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When Artistic Expression Is Wielded as Evidence

When Artistic Expression Is Wielded as Evidence

With its academic interviewees and mini-histories, J.M. Harper’s directorial debut “As We Speak,” about the weaponizing of rap lyrics in the courts, has the trappings of rigor. But not unlike its subject, the documentary’s power, beauty and complexity lie in Harper’s use of rhetoric and lyricism. The film editor of the Emmy-nominated series “Jeen-Yuhs: A Kanye Trilogy” has made a willfully creative work that mimics the ways rap can be intimately observational, seemingly confessional even, but is also a feat of artistic expression.

The hip-hop artist and Bronx native Kemba acts as a guide and a character for “As We Speak,” which debuted at the Sundance Film Festival. Utilizing Erik Nielson and Andrea Dennis’s book “Rap on Trial: Race, Lyrics and Guilt in America,” the film follows Kemba as he crisscrosses the nation to speak with fellow artists and then leaps the Atlantic to the U.K.

For 50 years, hip-hop has shifted American and global culture. It has moved and challenged fans and critics alike to tussle with its intimate dance of life and art, the streets and the imagination. It can be political speech. It can be personal speech. It is often both.

Kemba and Harper don’t need to argue much that the musical genre’s nuance, metaphors and craft are of little interest to a legal system that continues to be tainted by racism and leverages bias. Using the lyrics defendants wrote, quote or listen to has become a way to up prosecutors’ conviction rate against young black defendants.
The documentary’s host of persuasive experts on legal and constitutional matters include USC law professor Jody Armour, MSNBC legal news analyst Ari Melber and defense attorney John Hamasaki. Nielson provides even more context. Academic Alan Dunbar conducted an experiment in which participants read lyrics from the 1960s folk song “Bad Man’s Blunder.” (“Well, early one evening I was rollin’ around / I was feelin’ kind of mean, I shot a deputy down…”) But they were told that the genre was either rap, country or heavy metal and asked to make certain judgments about the lyrics and the person who wrote them. The outcomes were conclusive about rap and bias. But it’s Harper’s visualizing of Dunbar’s study — a long-haired white man with a pool cue, a white woman wearing a cowgirl get-up in front of a microphone and a Black man seated in front of a white screen reading the same lyrics — that is worth the price of the ticket.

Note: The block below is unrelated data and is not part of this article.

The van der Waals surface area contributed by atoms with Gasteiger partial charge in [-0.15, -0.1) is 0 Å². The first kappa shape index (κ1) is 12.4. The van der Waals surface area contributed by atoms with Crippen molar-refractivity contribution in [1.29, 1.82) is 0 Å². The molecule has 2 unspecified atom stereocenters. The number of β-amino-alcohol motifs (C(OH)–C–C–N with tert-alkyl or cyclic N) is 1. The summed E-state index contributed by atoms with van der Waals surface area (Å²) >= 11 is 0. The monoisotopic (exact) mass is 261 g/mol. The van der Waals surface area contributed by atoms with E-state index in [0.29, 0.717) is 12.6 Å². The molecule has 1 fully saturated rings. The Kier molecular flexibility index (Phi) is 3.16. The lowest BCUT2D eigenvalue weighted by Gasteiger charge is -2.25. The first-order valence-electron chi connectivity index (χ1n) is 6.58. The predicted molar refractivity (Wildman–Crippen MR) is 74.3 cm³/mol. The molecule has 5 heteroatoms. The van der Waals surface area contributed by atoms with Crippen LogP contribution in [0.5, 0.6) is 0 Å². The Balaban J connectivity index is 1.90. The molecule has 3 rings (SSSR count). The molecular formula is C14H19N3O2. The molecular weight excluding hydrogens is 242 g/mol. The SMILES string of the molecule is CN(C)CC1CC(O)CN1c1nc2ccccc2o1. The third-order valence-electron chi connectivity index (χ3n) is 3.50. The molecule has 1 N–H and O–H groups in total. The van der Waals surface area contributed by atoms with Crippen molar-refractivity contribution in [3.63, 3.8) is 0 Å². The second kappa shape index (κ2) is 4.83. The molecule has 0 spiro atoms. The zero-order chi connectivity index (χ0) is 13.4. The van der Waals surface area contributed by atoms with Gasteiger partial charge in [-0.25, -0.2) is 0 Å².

Stops along the way include Atlanta, where Kemba talks with Killer Mike about the healing the rapper found in writing about his community during the crack epidemic. In New Orleans, Mac Phipps (worthy of his own documentary) discusses his decades-long imprisonment for a crime he did not commit based on lyrics from two different songs, spliced together by the prosecution. Kemba heads to Los Angeles and then to Chicago.

In both LA and Chicago, the twining of gangs and gun violence with the artists who wrought new forms of expression from those realities — hardcore and drill — may get stickier. In London, Kemba learns from female artist Lavida Loca how the U.K.’s culture of police surveillance only adds to the rappers’ burdens.

Criminal defense attorney Alexandra Kazarian brings pivotal — and performative — expertise to the film. Kemba listens intently as the Los Angeles lawyer walks him through why it’s so easy for prosecutors to use lyrics against defendants. It doesn’t have to do with the lyrics but with the economics of the courts. “Why do people plea? … Because they don’t trust the system,” she says as the two of them look through a picture window upon staged court proceedings. And because the services she provides cost around $150 grand. Is it better to take a chance with juries and being represented by an overworked, underpaid public defender or plead out?

In a final scene, Kemba sits beside that harried defender of Kazarian’s mock-court supposition having decided to stand up for his rights. He gazes into the camera as it moves in with a “what do you think is gonna happen?” look. Thanks to “As We Speak,” we have a pretty good and damning idea.


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